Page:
F R E E J ULY 2 01 5
C E LE B R A T I N G N A IDOC WEEK - HOM EW O R K ST R ESS H EA L TH Y S LE E P T I P S FOR C HIL DREN - A TRIP TO CENT R AL AUST R ALIA YO U R F R E E PARENTING MA GA ZINE FO R THE GEELONG REGION
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COOL FACTS 4 KIDS 1. Sheep, sheep, and more sheep. There are about 100 million
sheep in Australia, making it the country with the second largest sheep population (China is number one, with a staggering 150 million sheep). Australia produces most of the high grade wool used across the world.
2. Australia has approximately 25,000 known species of plants
(Europe has approximately 17,500), but this number is still going up because new plants are still being discovered. It also has a number of plants that have been around since the days of the dinosaurs. They were thought to have been extinct for millions of years until they were re-discovered in Australia.
3. Multiculturism is thriving. About 20% of people living in Australia were born overseas, and 40% have mixed cultural heritage. There are about 225 languages spoken in Australia, making it one of the most multicultural countries in the whole world.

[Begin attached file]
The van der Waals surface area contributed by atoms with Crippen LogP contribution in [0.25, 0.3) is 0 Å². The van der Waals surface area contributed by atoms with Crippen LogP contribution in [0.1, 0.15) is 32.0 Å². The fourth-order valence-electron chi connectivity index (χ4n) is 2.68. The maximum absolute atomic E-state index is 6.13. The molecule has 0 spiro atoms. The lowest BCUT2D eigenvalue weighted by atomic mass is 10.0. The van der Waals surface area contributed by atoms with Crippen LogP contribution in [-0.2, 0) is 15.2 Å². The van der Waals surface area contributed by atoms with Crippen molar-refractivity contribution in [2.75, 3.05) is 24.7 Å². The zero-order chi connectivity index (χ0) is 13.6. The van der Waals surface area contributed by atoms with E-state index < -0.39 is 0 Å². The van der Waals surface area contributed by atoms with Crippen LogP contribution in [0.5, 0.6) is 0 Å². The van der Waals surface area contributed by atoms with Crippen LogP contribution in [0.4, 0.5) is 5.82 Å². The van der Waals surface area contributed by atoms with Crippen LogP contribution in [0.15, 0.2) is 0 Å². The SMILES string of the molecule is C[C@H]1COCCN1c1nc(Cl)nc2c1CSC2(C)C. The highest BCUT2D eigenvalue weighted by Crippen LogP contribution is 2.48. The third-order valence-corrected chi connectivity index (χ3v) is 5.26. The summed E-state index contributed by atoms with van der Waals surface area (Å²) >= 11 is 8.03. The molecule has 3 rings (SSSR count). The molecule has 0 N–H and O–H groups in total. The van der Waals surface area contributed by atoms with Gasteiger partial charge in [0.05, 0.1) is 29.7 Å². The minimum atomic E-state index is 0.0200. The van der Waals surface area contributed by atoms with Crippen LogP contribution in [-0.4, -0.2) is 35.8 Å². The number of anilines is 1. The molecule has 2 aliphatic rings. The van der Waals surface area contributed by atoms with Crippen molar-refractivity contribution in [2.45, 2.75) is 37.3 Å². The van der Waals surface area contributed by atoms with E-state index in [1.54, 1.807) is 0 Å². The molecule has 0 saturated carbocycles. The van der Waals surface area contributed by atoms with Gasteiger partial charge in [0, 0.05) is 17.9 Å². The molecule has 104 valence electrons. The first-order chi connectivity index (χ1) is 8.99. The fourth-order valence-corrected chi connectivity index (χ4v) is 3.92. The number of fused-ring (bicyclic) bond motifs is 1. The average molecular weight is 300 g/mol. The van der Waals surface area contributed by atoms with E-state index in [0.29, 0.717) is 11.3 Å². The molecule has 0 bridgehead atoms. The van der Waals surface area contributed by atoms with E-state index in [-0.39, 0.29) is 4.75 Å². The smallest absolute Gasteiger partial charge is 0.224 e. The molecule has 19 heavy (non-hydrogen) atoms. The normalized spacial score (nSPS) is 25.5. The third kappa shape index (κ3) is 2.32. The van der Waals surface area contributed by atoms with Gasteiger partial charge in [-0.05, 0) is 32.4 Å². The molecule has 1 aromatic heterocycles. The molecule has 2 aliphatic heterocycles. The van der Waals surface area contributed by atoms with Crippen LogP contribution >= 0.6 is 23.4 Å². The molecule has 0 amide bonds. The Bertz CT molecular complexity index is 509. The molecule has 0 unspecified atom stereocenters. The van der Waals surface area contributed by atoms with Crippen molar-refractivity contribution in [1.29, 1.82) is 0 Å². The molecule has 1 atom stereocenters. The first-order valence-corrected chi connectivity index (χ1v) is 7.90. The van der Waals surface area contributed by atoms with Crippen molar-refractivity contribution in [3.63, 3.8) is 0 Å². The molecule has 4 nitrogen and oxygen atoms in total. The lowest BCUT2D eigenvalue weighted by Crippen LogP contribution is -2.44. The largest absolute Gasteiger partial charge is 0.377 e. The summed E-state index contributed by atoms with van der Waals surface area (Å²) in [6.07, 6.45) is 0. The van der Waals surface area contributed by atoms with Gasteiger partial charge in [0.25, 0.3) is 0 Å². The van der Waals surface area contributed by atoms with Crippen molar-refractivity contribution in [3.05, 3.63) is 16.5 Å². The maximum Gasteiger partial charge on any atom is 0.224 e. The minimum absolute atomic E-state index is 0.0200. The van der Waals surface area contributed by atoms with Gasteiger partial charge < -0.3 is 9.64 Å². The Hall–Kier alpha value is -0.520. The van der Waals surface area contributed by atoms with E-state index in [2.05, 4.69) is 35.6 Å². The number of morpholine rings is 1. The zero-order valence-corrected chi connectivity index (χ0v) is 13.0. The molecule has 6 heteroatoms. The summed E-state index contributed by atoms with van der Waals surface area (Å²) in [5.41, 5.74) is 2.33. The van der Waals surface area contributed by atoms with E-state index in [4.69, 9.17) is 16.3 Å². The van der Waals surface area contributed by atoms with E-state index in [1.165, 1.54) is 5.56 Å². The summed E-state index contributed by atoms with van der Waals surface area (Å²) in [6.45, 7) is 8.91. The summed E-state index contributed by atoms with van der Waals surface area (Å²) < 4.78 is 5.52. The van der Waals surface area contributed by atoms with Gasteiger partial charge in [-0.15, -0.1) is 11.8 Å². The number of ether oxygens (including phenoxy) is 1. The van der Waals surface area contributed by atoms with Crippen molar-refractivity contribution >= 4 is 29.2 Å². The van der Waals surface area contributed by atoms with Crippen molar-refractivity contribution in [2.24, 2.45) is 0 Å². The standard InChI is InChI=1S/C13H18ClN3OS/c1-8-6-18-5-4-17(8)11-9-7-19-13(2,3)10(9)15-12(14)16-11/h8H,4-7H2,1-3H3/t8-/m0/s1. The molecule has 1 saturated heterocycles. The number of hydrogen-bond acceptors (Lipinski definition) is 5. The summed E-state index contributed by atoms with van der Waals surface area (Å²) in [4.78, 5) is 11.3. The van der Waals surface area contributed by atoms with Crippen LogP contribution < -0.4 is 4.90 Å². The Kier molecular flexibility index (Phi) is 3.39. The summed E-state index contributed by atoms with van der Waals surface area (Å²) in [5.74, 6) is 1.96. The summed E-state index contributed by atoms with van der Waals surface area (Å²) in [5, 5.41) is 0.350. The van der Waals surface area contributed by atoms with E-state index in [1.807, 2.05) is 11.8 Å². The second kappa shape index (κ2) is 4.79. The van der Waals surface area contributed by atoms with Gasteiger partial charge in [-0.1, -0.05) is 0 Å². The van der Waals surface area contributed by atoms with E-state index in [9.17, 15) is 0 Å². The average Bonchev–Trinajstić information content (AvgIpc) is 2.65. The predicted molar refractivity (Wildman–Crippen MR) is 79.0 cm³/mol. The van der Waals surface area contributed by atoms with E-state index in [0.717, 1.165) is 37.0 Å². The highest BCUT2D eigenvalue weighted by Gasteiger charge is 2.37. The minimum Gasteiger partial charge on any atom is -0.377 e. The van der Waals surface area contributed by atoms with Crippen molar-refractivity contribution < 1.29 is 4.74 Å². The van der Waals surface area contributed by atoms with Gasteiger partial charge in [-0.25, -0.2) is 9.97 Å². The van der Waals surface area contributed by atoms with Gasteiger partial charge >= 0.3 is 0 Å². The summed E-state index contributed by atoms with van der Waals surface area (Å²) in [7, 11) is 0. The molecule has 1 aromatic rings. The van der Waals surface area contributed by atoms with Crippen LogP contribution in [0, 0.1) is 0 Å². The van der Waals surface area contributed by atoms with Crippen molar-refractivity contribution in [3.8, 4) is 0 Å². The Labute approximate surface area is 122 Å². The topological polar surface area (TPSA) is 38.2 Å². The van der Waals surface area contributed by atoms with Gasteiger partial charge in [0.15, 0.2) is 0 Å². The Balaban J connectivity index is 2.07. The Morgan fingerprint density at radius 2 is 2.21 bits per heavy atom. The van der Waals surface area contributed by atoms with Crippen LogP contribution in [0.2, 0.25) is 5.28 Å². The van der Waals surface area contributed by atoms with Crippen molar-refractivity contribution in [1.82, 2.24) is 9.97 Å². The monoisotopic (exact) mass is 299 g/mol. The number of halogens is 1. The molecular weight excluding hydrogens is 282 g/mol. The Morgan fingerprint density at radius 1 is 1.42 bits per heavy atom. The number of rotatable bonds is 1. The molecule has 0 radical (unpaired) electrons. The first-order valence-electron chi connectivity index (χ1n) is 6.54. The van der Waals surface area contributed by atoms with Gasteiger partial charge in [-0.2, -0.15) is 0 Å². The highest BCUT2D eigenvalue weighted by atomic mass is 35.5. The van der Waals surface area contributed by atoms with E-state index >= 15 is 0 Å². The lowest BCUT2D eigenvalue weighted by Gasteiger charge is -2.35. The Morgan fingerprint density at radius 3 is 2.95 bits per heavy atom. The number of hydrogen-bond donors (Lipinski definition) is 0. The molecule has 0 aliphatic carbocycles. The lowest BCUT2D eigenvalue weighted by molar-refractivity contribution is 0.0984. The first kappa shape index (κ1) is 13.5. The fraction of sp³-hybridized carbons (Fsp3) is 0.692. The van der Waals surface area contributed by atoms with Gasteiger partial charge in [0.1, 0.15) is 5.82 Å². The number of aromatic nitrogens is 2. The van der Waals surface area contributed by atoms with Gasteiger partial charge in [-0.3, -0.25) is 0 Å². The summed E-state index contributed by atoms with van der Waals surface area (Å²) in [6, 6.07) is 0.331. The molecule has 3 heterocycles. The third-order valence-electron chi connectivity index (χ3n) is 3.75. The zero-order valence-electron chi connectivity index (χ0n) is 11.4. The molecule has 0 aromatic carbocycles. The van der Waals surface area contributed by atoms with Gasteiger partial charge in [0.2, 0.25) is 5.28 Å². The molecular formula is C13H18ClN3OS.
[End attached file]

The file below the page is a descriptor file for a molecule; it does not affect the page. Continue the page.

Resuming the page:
4. A land of inventions. Australians are great inventors. Some of
the things that they have invented over the years include the Black Box on aeroplanes, lawn mowers with engines, smoke alarms, aspirin, the pacemaker, penicillin, the Hills Hoist clothes line, the wine cask, the electric drill, the car radio, Utes, the bionic ear, duel flush toilets, the hardest to counterfeit bank notes technology, and long wearing contact lenses.
5. Inventors of the fridge... kind of. While Australian scientists did
COURTESY OF NARANA ABORIGINAL CULTURE CENTRE
BUSINESS MANAGER Michele Mitten EDITORIAL The A Team COVER MODEL Zoe Walters
NOT invent/discover the technology used to keep fridges cool (this award goes to French and German scientists), they were the first to see the practicable application of this technology and use it for commercial purposes. They used it to refrigerate ships so they could sell meat to England and to keep beer cold. It wasnâ€™t until about 20 years later that a company (Kelvinator, in the US) finally made a patent of the technology and to produce fridges for the household.
GRAPHICS & LAYOUT ARTIST Elise Blach
PO Box 54, Ocean Grove Victoria, 3226 Phone: 03 5255 3233
STAFF PHOTOGRAPHER Alan Barber
FIND US ON FACEBOOK facebook.com/Kids Voice Geelong www.kidsvoice.com.au
No part of this magazine, including the advertisements, may be reproduced without permission of the editor. The opinions expressed within Kidsâ€™ Voice magazine are not necessarily the views of the publisher, but those of individual writers.
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S T N E CONT 6
Collaborating for Reconciliation
What homework does to teenagers
Healthy sleep tips for children
Schools: Northern Bay College
Narana Aboriginal Cultural Centre
Milla Milla Playgroup
Surfside Waves Mini Roos
23 Music & Arts: Deadly Dancers 24 A visit to Central Australia 25 Cooking & Craft 26 Reviews 27 What’s On